The Garda Síochána has said an incident which damaged a vehicle carrying Garda Commissioner Drew Harris was the result of a "malfunction" and was not a security incident.
Mr Harris was travelling in a Police Service of Northern Ireland vehicle which was hit by a security bollard as it entered Garda Headquarters in the Phoenix Park.
The bollard deployed as the armour-protected reinforced Range Rover travelled over it, hitting the underside and damaging the engine block two weeks ago.
“A newly-installed bollard malfunctioned and caught the underside of the vehicle the commissioner was travelling in. This happened at a walking pace. No vehicles were flipped,” a Garda spokesman said.
The spokesman denied reports carried in The Irish Times and elsewhere that the barrier had been deployed because a garda at the gate feared a security risk and raised the bollards.
“The malfunction was quickly fixed and vehicular traffic went in and out of Garda HQ as normal that day,” the spokesman said.
The incident, which first became public knowledge last weekend, has raised questions about the role of armed PSNI officers in escorting Mr Harris south of the Border.
“As per our previous statement, normal movement procedures were followed in relation to the commissioner,” the Garda said.
The Irish Times reported today that some PSNI officers have been sanctioned by the Department of Justice to carry firearms in the Republic since 2013. Certain gardaí are also allowed to operate with firearms in Northern Ireland.
Emergency Response Unit
The incident involving Mr Harris occurred as he was returning from Northern Ireland to Garda Headquarters. He had been driven to the Border by armed PSNI officers where he was met by a Garda Emergency Response Unit (ERU) vehicle.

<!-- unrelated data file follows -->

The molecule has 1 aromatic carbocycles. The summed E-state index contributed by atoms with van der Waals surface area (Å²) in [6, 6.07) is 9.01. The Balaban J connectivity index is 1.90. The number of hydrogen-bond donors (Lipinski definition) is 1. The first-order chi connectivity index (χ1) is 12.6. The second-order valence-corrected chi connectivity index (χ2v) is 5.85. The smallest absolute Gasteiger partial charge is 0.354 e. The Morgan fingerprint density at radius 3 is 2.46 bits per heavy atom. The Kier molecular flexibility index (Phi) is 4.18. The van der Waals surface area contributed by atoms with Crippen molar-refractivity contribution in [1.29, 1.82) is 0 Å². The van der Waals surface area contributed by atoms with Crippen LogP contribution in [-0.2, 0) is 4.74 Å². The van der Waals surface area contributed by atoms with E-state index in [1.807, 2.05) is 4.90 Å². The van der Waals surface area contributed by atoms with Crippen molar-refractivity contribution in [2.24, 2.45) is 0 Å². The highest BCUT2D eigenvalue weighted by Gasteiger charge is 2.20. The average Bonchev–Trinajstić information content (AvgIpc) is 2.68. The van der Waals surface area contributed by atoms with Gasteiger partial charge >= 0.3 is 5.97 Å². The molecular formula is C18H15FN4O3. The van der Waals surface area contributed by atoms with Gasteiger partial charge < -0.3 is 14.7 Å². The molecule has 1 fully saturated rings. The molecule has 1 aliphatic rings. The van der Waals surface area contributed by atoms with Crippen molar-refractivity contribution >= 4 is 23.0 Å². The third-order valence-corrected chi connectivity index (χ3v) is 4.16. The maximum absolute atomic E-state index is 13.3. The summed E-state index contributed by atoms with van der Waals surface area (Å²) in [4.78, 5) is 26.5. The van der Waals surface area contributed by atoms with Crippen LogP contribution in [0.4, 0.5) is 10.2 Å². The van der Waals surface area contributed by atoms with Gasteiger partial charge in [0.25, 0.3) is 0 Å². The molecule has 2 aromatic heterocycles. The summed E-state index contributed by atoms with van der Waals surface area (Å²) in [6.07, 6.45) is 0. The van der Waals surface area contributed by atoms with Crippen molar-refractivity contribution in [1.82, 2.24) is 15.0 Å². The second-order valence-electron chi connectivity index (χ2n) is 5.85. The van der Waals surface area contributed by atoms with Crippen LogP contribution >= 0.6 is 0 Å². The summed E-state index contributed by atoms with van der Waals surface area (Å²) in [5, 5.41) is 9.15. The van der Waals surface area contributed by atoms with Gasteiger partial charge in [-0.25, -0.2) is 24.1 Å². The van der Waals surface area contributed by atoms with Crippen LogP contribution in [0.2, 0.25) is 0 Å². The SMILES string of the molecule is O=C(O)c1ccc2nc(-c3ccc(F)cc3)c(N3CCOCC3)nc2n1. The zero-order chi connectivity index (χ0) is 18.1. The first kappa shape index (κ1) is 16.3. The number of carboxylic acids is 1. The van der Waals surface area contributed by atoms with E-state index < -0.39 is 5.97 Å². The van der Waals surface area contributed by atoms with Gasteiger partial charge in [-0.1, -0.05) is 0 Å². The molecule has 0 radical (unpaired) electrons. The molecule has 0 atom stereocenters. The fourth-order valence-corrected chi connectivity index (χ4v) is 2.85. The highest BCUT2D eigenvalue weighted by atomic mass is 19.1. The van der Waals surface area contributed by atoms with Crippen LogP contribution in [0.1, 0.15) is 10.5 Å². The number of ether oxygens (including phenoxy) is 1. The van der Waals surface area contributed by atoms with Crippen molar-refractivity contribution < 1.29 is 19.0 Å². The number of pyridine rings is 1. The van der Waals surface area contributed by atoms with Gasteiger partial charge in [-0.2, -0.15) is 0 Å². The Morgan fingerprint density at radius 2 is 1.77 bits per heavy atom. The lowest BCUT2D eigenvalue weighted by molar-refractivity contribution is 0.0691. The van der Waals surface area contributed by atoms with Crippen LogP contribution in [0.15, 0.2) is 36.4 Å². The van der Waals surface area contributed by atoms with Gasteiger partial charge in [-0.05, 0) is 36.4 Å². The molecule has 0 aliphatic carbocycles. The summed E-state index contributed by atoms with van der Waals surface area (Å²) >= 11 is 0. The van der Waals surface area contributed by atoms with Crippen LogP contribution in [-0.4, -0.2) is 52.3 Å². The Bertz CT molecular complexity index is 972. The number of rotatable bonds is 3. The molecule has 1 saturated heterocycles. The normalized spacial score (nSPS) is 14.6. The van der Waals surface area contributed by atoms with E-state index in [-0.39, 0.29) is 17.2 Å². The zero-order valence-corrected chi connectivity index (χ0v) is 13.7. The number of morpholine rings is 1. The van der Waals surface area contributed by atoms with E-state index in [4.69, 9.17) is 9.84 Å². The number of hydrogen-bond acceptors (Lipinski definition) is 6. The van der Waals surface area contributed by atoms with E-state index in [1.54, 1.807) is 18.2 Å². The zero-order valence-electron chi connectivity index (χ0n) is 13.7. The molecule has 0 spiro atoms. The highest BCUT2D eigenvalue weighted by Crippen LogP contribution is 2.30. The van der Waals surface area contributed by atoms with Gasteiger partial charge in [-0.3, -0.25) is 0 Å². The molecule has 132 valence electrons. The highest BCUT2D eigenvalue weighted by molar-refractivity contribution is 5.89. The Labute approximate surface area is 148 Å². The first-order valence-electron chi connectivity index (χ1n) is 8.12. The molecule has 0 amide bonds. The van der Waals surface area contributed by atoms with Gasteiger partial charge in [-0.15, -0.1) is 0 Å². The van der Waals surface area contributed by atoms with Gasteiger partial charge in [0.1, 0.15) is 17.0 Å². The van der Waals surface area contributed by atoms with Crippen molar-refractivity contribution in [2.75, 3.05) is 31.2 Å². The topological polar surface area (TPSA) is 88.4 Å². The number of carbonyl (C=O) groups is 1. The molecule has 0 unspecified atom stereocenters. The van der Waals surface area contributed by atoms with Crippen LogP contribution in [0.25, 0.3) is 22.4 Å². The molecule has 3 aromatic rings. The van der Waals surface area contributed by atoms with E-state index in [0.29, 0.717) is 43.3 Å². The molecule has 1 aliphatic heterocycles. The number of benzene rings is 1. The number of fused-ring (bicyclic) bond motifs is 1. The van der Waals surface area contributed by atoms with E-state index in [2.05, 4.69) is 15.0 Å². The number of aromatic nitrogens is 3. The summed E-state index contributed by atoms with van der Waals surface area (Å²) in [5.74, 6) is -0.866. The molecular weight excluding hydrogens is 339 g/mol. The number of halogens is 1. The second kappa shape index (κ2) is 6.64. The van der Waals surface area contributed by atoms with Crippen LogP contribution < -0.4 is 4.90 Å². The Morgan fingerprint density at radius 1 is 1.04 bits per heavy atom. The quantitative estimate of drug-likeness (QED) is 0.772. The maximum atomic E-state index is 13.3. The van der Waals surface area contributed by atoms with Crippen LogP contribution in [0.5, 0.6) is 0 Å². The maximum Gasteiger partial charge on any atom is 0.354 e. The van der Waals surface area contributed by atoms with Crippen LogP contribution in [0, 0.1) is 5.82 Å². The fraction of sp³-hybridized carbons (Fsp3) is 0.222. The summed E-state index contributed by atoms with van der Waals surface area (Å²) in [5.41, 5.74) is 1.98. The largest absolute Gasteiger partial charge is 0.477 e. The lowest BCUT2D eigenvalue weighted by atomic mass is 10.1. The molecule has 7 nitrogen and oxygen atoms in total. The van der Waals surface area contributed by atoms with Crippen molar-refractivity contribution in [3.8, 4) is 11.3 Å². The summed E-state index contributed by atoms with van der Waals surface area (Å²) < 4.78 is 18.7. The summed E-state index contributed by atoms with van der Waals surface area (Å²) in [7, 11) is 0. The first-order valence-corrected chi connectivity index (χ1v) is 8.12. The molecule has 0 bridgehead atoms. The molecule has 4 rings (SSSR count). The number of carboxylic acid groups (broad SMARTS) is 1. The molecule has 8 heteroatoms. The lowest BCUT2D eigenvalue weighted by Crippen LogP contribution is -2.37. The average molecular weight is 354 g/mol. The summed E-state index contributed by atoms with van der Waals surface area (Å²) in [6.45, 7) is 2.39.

Instead of transferring to the Garda vehicle, Mr Harris remained in the PSNI vehicle which drove in convoy with the ERU vehicle to Dublin.
Reports of the PSNI’s role in protecting Mr Harris in the Republic have angered some rank-and-file members of the Garda who see it as a denigration of the function of the highly-trained ERU, which is responsible for the commissioner’s safety.
However, a senior source said it made “good operational sense” not to pause at the Border to transfer vehicles, especially at a time of increased activity from dissident republican groups.
On Monday, John O'Brien, retired Garda chief superintendent and former national head of Interpol and Europol, said the incident raised questions about the commissioner's judgment.
“It is not standard operating procedure, the usual way that we do things, that an armed escort from the PSNI would travel to Garda headquarters to protect the commissioner of the Garda Síochána,” he said.
"Drew Harris needs to indicate why he exercised this particular judgment in this case because it is, in my professional experience, most unusual," he told RTÉ radio.